Tziporah sent Natalie an e-mail, telling her that she is now a shadchan and asked if she has any friends who want to send their resumes. I sent my resume, she called me, and as a result, we became close friends because of our phone conversations. She set me up a few times, but even more importantly, she gave me chizzuk and divrei Torah. It was an emotional and logical support that very few shadchanim offered me in the past. She was one of the only shadchanim who made me feel like I will get married and should never worry -- just continue praying to HaShem and keep up the faith. She gave me brachot over the phone and invited me over her house for coffee and shmoozing.
Every conversation we had left me with a smile on my face. She was so warm and caring.
I didn't know how to ask her...if anything had changed. If she had a little somebody in her tummy.
I wanted to tell her how much my friends and I were davening for her. But I didn't say anything. I feared the possibility of offending her.
Natalie updated me from time to time, telling me to continue davening and not to give up. I knew that Tziporah wasn't giving up and that her emunah in HaShem was carrying her through.
Over a year after the challah & bracha party, I told a close friend of mine, Gila, about Tziporah.
A couple of days later, Gila called me up. "Sefardi Gal, I'm going to the Lubavitch Rebbe's kever to daven. That lady that you told me about...and her husband...who can't have kids...what're their names, again?"
I was so touched that she remembered. (Hey, I only have amazing friends!)
Around Rosh Hashana time of this year, Gila told me that she always continued to pray for the couple. She even made Challah every Erev Shabbat and would pray for them while making the challah.
I called Tziporah to wish her a shana tova, but she wasn't feeling well. My friend told me that Tziporah had done some infertility treatments that left her feeling weak and ill. It seemed that the treatments were not successful, and the side effects were painful.
At a friend's wedding on October 24, 2010, Natalie, Gila, and I were dancing, and we were crazy happy. Natalie took us aside, and admist the loud music, she said "I just want you two to be the first to know...TZIPORAH IS 3 MONTHS PREGNANT!" I have never cried from happiness, but it was a close call that night. None of us could contain our joy. We all screamed and hugged and jumped with joy. So that's why she wasn't feeling well! The treatment was working!, I thought. We continued to dance and praised HaShem, and really, at that moment...it felt like HaShem stopped the world. For Tziporah.
Gila never met Tziporah yet. She had no idea what she looked or sounded like. A week or two after the wedding, Gila called me and anxiously told me about how she met Tziporah. Gila was invited to another friend's bracha & challah party. There was a lady there who was pregnant, though not very visibly pregnant. My friend Gila took one look at her and thought "that's Tziporah. It has to be. She has that aura that Sefardi Gal was telling me about."
She went up to her and asked her "excuse me, but...are you Tziporah?"
"Yes, I am."
Gila started crying and told her "you don't know me, but Natalie and Sefardi Gal are my close friends. I heard the wonderful news, and I just want you to know...even though we never met, I was davening for you. I made challah for you. And for the first time last week, I made challah and davened for both you and your baby."
At that point, Tziporah started crying too and thanked her profusely and blessed her. They embraced, and it was clearly an emotional night.
As the months passed, we continued to pray for Tziporah to have a healthy and easy pregnancy and to give birth to a healthy baby. She's due in Pesach time.
she won't be giving birth to a healthy baby during Pesach.
HaShem planned that she gave birth two weeks ago on Shabbat to not one, but TWO healthy babies. Twins. A boy and girl. And she was 2 months early, but the babies are perfectly healthy, Baruch HaShem.
Finally, after 12 years of trying, she and her husband were rewarded with two children, both genders, on the holiest day of the week. And after waiting 12 years, HaShem didn't want them to wait 9 months; He condensed the wait to 7 months.
I realize that this is a long story and it could've been told in four sentences or even less. Except, in my opinion, that would take away from the depth and emotions that were involved. It was a huge experience and lesson in emunah and bitachon for my close friends and myself.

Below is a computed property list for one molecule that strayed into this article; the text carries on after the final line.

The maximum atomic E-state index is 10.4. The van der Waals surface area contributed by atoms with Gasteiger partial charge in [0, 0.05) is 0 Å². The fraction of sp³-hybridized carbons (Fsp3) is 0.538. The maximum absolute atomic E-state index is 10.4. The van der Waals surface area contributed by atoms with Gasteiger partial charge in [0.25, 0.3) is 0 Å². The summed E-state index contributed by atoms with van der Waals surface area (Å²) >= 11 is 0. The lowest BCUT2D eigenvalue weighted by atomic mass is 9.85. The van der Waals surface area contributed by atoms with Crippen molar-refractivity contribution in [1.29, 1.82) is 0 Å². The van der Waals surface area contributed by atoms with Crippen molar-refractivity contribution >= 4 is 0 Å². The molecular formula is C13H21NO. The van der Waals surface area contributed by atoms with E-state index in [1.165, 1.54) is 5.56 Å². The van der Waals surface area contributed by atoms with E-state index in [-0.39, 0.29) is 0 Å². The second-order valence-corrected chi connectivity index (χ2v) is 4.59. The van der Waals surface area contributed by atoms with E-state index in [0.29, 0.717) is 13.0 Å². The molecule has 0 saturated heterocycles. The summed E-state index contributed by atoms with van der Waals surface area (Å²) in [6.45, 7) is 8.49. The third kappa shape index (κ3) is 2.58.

Tziporah taught me that no matter how difficult life is, you NEVER give up your faith in HaShem. You never stop davening. Many women in her situation might've became depressed or would've just gave up. But no. Tziporah was persistent. She prayed, and she would go to (AND GIVE) shiurim and find something new to work on every day. She constantly invited guests over not only for Shabbat but also for other days of the week.
She gave others chizzuk and always wore a beautiful & cheerful smile on her face. She prayed for other barren couples who were in similar or even worse positions. She not only prayed for them, but she also forwarded and e-mailed their names to other people to pray for them. She once sent me a list of over 30 barren couples to daven for on Erev Shabbat.
She saw me recently and handed me a paper with the names of two or three couples in need of conceiving.
She allowed her adversity to be the catalyst for helping others. She didn't let her problems suppress her from reaching her potential and reaching out to help others, be it other barren couples, singles that she tried (and tries) to set up, or giving shiurim.
I also learned that the power of tefillah in GROUPS, as unified members of Klal Yisrael, has a huge impact. What better way to fulfill "love your neighbor as you love yourself" than to pray for him or her?
Just because Tziporah got pregnant, she didn't forget about all of the couples who are still trying. I think this is a crucial point to remember.
A Rabbi in my Shul once told a story about two single men who were praying for each other to find their zivugim. One of them found his zivug and got married. A few years later, his friend was still single. His friend asked him "are you still davening for me?" Embarrassed, the married friend admitted "no, I stopped after I got married."
We can't stop praying for our friends. Even if we have a long list. Even if we already found our zivug. We can't forget about the rest who still haven't found what they're looking for.
Tziporah and Gila were crying because a meeting wasn't necessary for Gila to feel Tziporah's pain. All Gila needed was her love for a fellow Jew to stimulate her tefillot.
Above all, I think I finally FELT (I only knew before) that HaShem truly does listen to our tefillot. Similar to the caterpillar in the dark and unfriendly cocoon, one needs to go through difficulties in life to become a beautiful colorful butterfly.
May Tziporah's story serve as an example to all of us that HaShem knows what He's doing and has a great plan for all of us. He only sends us trials and tribulations that we can handle.
And that Ahavat Yisrael and Tefillah can break all harsh decrees and barriers!
Shavua Tov and Chodesh Tov u'Mevurach to all!